As Amy said in her post about running for our lives, many of us think we’ll do it what needs to be done, because, well, it now suddenly needs to be done. I believe that’s true, but I also believe many of us underestimate just how difficult that will be.
Building endurance now will make handling potential future emergencies in the future so much easier, and is so much healthier for our bodies anyway.
Endurance is more than just physical. We need to build up our mental toughness as well. Many of us, myself included, are spoiled, and maybe a little soft, because of all our modern conveniences.
Here are 5 ways to build endurance before SHTF. None of these will take tons of time from your busy schedule but all might be more than a little helpful in the long run.
Use a rake and a wheelbarrow to haul leaves to the compost pile. Don’t ride the lawn tractor or use the leaf blower. Split wood with a maul instead of a gas-powered wood-splitter. Walk to the grocery store and carry your groceries home in a backpack or haul them home in a wagon. Mend clothing by hand or with a treadle machine instead of your electric one.
We all think we can do things if we have too, but they’re generally harder than we think. Building muscle, and muscle memory, now will help later and keep us healthier now. It’s much easier to stay healthy and fit than it is to become fit. Hard labor is just that, hard. However, it gets us out of our comfort zone which is important, not only for our physical endurance but our mental endurance as well.
Turn the air-conditioning off. Feel the heat and find ways to deal with it. Don’t burn a fire on a borderline chilly day. Let’s feel, really feel, like we need to preserve our precious resources more and put on an extra layer of clothes until the sun naturally warms up the house. Skip that extra cookie. I’m not for total deprivation, but remember that the extra cookie is a bonus, not a right.
It’s one thing to think we can handle any situation, it’s a completely different thing to experience it. Often, this particular step will help build our mental toughness as us much as our physical endurance. Take some time and get uncomfortable. And while you’re there…
“Now if you are going to win any battle you have to do one thing. You have to make the mind run the body. Never let the body tell the mind what to do. The body will always give up. It is always tired morning, noon, and night. But the body is never tired if the mind is not tired. When you were younger the mind could make you dance all night, and the body was never tired. You’ve always got to make the mind take over and keep going.” – George Patton
Pull another row of weeds. Walk or run the extra quarter mile. Put on an extra layer of clothing and go for a short walk on the extra cold, windy day. Make your body do it.
Don’t push until the point of injury but do realize your body is capable of a lot and that we just need to make our brains say so. There’s a giant sense of accomplishment that comes from doing this, from making our bodies do something that feels impossible or, at the very least, difficult. That sense of accomplishment builds upon itself and leads to all kinds of new ways in which we can physically and mentally handle hard labor and difficult times.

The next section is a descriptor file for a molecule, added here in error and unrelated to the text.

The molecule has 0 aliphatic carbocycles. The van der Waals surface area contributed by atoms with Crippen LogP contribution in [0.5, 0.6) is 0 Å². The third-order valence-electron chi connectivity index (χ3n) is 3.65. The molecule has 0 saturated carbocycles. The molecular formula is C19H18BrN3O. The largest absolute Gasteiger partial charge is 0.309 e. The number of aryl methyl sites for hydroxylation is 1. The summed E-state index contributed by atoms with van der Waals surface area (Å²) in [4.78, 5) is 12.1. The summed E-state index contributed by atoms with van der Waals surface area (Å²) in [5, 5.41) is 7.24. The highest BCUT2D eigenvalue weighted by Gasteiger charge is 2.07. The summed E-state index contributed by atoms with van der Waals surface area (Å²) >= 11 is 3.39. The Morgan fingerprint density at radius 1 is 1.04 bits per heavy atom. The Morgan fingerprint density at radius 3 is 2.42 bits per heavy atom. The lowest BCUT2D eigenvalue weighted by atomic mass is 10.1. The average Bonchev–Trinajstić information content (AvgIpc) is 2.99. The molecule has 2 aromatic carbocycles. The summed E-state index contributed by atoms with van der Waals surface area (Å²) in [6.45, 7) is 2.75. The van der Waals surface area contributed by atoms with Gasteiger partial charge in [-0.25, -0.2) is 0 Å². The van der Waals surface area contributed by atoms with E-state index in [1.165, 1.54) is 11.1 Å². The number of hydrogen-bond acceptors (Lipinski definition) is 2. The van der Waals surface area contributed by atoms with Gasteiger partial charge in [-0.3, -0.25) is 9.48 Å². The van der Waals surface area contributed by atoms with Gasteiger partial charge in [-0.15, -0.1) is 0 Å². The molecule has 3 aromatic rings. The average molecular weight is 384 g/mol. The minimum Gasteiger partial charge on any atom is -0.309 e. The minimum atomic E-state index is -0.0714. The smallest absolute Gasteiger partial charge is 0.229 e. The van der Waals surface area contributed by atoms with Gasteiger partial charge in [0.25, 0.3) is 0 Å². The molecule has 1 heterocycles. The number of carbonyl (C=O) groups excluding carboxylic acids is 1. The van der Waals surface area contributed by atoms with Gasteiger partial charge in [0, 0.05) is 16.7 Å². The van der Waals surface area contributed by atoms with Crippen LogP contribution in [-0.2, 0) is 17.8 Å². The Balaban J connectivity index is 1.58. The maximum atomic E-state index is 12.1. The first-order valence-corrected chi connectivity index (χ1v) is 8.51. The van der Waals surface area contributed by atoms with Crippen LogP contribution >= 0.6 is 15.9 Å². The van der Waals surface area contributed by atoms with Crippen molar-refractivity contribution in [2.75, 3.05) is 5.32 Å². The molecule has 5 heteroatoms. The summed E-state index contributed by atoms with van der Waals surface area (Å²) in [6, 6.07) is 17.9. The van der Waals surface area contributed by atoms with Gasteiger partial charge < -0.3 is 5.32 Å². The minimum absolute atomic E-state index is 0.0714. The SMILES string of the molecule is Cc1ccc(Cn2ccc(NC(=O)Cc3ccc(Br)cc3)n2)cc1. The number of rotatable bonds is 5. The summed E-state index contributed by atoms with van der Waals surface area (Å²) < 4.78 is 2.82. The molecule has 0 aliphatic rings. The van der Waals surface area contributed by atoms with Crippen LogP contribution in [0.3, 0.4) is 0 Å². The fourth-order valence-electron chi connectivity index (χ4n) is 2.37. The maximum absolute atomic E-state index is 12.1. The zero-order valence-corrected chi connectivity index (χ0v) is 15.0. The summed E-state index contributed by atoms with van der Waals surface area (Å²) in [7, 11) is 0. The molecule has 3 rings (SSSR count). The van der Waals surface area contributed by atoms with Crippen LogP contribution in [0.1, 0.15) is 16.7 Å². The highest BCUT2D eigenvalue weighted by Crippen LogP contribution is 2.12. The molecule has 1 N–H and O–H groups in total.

Truly rest at the end of the day. Most of us don’t do this. We’re all trying to fit in one more thing in all of our modern busy schedules. We’re racing to sports or trying to catch up on work or putting the final touches on homework.
However, rest is important for building endurance. No matter what an athlete is training for, they understand the importance of rest days, and I maintain, that’s just as important for those of us prepping.
We need to not only give our bodies rest but our minds as well. We should use time to rest our bodies and rejuvenate with our families in the evenings. Time spent reading, playing games, working on crafts, or simply just being together instead of working more. This rests the body and the mind, and helps us…
Many of us confuse hard work with drudgery. It’s hard to be grateful for drudgery. However, we can almost find gratitude in a job well done. We can find gratitude for the fact that our bodies can rake leaves and those leaves will turn into amazing compost that will feed our families.
Take time to cultivate this attitude of gratitude. Keep a journal (The Gratitude Habit: A 365 Day Journal), talk about gratitude over dinner with family, make it a part of every day and before you know it, thinking any other way will be hard to fathom.
By no means is this an exhaustive or all-inclusive way to build endurance but it is a good start for many of us. Do you have a preferred method for building endurance? If not, are you going to start now?
Picture this. You’re with your kids or grand-kids in a COSTCO or Wal-Mart, when you hear gunshots and screams coming from across the store. From the terrifying sounds you know you only have a few seconds to get to safety, and an EXIT door is about thirty yards away.